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Liu discusses two math concepts

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Xiaoyan Liu, professor of mathematics, has more than 30 publications of her research. This summer Liu traveled to London and China to speak on her recently published work, “A Modified AT Coons Patch with Multiple Parameters.” Liu explained how approximation theory can benefit companies during her lecture Tuesday in the President’s Dining Room. / photo by Cortney Mace

Xiaoyan Liu, professor of mathematics, has more than 30 publications of her research. This summer Liu traveled to London and China to speak on her recently published work, “A Modified AT Coons Patch with Multiple Parameters.” Liu explained how approximation theory can benefit companies during her lecture Tuesday in the President’s Dining Room. / photo by Cortney Mace

Jesica Kimberlin
Staff Writer

Students and faculty gathered at noon Tuesday in the President’s Dining Room as Xiaoyan Liu, professor of mathematics, spoke about her most recent publications on her research of approximation theory.

“Approximation theory is the research of how to use simpler functions, like polynomials, rational functions, trigonometric functions, exponential functions, spline functions, wavelets and also approximate complicated or unknown functions,” Liu said. “These simpler functions have good properties, like easy for calculation, easy for differentiation and integration and so on.”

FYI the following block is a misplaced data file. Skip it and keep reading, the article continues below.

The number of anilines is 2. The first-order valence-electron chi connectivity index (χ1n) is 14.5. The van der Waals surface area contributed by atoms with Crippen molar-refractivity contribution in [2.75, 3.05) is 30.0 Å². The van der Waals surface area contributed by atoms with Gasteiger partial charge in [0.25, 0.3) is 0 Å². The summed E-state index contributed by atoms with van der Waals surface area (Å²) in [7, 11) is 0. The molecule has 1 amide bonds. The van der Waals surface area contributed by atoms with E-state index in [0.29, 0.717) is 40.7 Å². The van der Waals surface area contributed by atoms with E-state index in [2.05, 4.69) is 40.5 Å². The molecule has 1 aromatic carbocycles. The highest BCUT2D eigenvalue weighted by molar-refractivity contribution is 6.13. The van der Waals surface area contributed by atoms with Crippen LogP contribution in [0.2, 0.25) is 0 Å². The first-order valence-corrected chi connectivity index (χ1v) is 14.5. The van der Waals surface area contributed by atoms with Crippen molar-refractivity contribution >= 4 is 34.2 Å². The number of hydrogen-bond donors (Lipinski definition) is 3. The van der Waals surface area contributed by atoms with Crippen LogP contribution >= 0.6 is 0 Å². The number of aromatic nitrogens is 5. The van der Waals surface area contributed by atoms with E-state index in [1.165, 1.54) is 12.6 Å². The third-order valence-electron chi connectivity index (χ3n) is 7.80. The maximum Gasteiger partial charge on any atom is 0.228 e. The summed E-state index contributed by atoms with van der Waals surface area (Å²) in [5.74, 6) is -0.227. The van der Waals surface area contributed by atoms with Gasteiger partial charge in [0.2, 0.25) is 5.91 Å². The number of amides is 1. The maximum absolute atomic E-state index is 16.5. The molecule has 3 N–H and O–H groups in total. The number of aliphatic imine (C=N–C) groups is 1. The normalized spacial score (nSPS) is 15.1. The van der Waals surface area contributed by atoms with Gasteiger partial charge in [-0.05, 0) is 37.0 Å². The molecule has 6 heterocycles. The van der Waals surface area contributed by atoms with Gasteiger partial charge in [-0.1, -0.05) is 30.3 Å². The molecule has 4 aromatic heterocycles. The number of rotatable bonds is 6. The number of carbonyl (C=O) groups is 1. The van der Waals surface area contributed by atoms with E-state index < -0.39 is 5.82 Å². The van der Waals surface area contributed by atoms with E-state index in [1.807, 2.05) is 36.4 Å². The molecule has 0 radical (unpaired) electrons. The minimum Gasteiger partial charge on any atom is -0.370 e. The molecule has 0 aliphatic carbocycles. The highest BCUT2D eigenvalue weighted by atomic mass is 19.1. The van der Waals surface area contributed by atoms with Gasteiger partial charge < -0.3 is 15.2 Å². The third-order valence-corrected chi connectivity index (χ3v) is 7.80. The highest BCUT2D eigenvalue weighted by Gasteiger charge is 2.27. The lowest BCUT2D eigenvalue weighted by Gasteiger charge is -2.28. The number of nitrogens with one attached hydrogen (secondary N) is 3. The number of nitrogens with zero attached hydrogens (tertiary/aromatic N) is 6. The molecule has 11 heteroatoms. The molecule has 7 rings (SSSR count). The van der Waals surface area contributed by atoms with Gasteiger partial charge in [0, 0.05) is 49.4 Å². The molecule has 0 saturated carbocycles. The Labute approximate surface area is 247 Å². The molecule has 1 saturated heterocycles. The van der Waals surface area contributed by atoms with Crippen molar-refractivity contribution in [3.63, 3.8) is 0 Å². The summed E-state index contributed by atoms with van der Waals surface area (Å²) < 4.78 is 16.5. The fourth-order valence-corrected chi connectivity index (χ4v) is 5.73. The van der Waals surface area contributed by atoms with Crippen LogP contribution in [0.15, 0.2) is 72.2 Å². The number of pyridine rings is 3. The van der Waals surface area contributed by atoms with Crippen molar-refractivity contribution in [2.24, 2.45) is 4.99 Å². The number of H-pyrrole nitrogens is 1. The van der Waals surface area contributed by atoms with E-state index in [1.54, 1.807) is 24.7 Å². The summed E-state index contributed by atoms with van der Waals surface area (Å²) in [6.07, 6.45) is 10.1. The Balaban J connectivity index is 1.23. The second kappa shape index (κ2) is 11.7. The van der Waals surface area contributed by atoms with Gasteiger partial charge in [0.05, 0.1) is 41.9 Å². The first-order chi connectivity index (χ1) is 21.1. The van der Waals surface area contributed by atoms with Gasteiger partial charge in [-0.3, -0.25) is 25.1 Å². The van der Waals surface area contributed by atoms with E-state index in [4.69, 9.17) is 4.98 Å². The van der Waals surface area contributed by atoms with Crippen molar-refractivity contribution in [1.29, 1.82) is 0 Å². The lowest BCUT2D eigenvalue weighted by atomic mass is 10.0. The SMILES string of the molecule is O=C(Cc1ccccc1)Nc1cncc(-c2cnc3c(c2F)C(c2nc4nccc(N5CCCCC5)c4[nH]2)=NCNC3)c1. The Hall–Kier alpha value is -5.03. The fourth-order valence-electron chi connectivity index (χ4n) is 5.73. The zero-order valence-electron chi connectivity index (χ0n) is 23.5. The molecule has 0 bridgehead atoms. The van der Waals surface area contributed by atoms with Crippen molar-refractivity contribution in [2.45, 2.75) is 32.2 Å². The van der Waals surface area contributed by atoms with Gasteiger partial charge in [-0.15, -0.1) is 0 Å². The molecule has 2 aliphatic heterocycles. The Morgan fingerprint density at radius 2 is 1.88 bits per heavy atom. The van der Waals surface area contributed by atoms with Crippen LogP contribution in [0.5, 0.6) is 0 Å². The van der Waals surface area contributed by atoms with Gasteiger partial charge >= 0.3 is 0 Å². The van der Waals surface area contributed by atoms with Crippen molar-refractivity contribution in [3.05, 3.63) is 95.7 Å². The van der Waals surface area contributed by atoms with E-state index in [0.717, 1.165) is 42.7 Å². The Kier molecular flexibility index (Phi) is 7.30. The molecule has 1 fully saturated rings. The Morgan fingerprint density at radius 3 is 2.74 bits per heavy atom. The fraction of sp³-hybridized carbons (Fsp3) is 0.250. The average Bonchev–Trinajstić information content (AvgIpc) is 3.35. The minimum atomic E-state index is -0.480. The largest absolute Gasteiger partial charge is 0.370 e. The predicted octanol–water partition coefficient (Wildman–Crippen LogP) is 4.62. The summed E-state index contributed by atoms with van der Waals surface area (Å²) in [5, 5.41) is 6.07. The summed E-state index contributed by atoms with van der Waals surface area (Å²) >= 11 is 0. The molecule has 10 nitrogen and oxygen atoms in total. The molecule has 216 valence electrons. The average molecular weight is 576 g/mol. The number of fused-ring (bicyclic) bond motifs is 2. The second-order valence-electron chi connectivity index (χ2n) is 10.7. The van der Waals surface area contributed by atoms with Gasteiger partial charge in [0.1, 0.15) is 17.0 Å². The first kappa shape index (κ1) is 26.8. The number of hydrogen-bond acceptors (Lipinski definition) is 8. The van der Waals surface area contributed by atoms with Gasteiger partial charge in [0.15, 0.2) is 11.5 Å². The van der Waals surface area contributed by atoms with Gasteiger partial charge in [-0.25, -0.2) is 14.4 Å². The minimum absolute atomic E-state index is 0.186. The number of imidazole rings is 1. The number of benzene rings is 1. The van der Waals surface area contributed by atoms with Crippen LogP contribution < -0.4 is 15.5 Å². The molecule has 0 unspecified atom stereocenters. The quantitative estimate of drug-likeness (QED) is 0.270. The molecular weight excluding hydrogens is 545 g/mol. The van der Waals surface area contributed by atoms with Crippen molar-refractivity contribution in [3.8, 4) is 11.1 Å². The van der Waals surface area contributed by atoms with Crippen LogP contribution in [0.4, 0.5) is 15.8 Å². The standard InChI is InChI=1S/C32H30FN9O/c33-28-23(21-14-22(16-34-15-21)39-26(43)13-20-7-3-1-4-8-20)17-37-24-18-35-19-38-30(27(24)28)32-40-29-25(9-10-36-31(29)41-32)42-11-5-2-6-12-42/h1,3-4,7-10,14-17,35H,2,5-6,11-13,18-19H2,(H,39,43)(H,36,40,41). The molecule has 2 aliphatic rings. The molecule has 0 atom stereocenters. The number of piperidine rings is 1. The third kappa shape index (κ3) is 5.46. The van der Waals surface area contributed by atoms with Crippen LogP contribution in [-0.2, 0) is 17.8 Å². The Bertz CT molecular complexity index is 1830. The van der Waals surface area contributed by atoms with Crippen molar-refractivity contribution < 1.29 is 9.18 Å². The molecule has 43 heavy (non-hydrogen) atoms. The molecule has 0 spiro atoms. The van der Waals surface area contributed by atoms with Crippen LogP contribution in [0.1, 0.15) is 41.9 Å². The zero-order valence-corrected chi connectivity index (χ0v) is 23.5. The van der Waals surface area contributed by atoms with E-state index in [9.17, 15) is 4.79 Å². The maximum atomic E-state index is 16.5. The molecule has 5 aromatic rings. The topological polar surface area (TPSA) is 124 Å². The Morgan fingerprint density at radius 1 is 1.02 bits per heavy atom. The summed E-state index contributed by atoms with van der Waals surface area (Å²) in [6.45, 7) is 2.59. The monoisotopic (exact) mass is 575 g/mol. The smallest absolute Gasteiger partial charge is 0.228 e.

Over the summer Liu was invited to present her paper, “A Modified AT Coons Patch with Multiple Parameters,” in London at the 2017 International Conference of Applied and Engineering Mathematics.

Coons were originally named Coons Surface Method and it was presented in 1964 as a method of surface and curve design, Liu said.

Coons Surface Method, also known as Coons Patch, is used in computer aided design and drafting, or CAD, software. CAD software is used by architects, inventors, and engineers.

All the Coons before Liu’s Coons were not able to modify the shape of constructed surface as well as Liu’s AT Coons Patch.

What makes Liu’s method more flexible is the fact that it was based on algebraic and trigonometric polynomials with two parameters for each direction instead of just one.

Nahiely Torres, a senior biology major, expressed surprise by Liu’s research.

After being introduced to Liu’s Coons Patch during the lecture, Torres said that she was in shock when she learned that something that complicated could be applied to her field of study.

Liu was also invited to present her paper, “The Cardinal Spline Methods for The Numerical Solution of Nonlinear Integral Equations,” at the Eighth International Conference of Computational Methods which took place in China in July.

She explained that “spline” originally refers to thin splints used in building boats; boat builders would use thin splints of wood and pull them into places using weights that are also known as ducks or knots.

In mathematics, when a set of data points is used to determine an equation for a curve that would pass through each data point, both the curve and the steps made to solve the equation are called the spline.

“I was so surprised (to learn) she has at least 30 paper publications,” said Iraj Parchamazad, professor of chemistry.

Parchamazad said that in a lot of Liu’s published work, she is the first person to talk or suggest the ideas. He said that one of Liu’s publications has been cited 174 times over the last 10 years.

Kenneth Marcus, professor of history, said that it was fascinating to get more insight into that area of mathematics and to see how she brought historical context into her research.

“This is an area that can (be connected) to products and services made in this country and elsewhere,” Marcus said.

Jesica Kimberlin can be reached at aljazi.birashed@laverne.edu.

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